Indiana Boy Becomes 5th in Family to Wear 61-Year-Old ‘Picture Day' Sweater in Adorable Tradition

PHOTO: The three generations of boys that have worn the sweater are pictured. PlayWRTV
WATCH The Sweater at the Center of a 60-Year Family Tradition

This story is quite a yarn.

Brady Gose, a 7-year-old Indiana boy, is now the fifth person in his family to wear a now 61-year-old sweater that the past two generations of boys in his family have all worn for their first grade school picture.

The grey sweater has made Brady a local celebrity in Brownsburg, his dad Chuck Gose told ABC News today.

"Just the other day, my son Brady told us he thinks he can be more famous than Tom Brady," Chuck laughed. "He thinks it's great and he knows the sweater is very special to our family."

The sweater was first worn 61 years ago by Brady's great-uncle in 1954, Chuck said. His dad -- Brady's grandfather -- later wore it in 1958 and the youngest of the three brothers in that generation then wore it again.

"As far as I know, my grandma just purchased it in 1954 and then had my dad and his two brothers all wear it for their first grade picture day as a novelty," he said.

Chuck got the sweater himself in 1982 for his first grade picture day, he said.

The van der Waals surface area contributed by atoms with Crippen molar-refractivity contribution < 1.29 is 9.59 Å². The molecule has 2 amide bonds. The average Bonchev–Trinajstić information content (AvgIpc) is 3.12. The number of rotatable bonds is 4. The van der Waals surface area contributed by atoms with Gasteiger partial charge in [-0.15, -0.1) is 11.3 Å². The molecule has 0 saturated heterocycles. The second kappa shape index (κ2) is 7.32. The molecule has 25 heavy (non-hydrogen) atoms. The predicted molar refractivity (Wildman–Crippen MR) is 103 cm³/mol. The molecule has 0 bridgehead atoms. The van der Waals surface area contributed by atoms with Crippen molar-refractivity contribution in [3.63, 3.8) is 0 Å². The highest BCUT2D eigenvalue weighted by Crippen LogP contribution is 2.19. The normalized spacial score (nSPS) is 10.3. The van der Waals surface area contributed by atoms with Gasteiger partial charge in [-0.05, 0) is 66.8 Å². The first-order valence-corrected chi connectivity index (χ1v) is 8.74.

"It so happened the sweater stayed with my branch of the family, though I had other cousins," Chuck said. "My mom, she was very sentimental and she wanted me to carry on the tradition, and at the time, seven-year-old me said I'd pass it down to my son -- or even daughter if I didn't have a son -- as well."

PHOTO: Brady Gose, 7, is pictured wearing the sweater with his classmates. WRTV
Brady Gose, 7, is pictured wearing the sweater with his classmates.

That time finally came this past week when the sweater was taken out of storage after 33 years and Brady wore it to his first grade picture day, he said.

"My father passed away in 1999 before I was married and had children, so for me, this is a chance for me dad to live on through this tradition," Chuck said. "It's also a chance for Brady to learn more about the grandfather he never got to know. When I handed to him, he naturally asked a lot of questions about his grandpa. The two of them are actually pretty similar. They're both quite the jokester."

Though he's only seven, Brady already knows he's going to pass down the sweater to his own children in the future, Chuck said.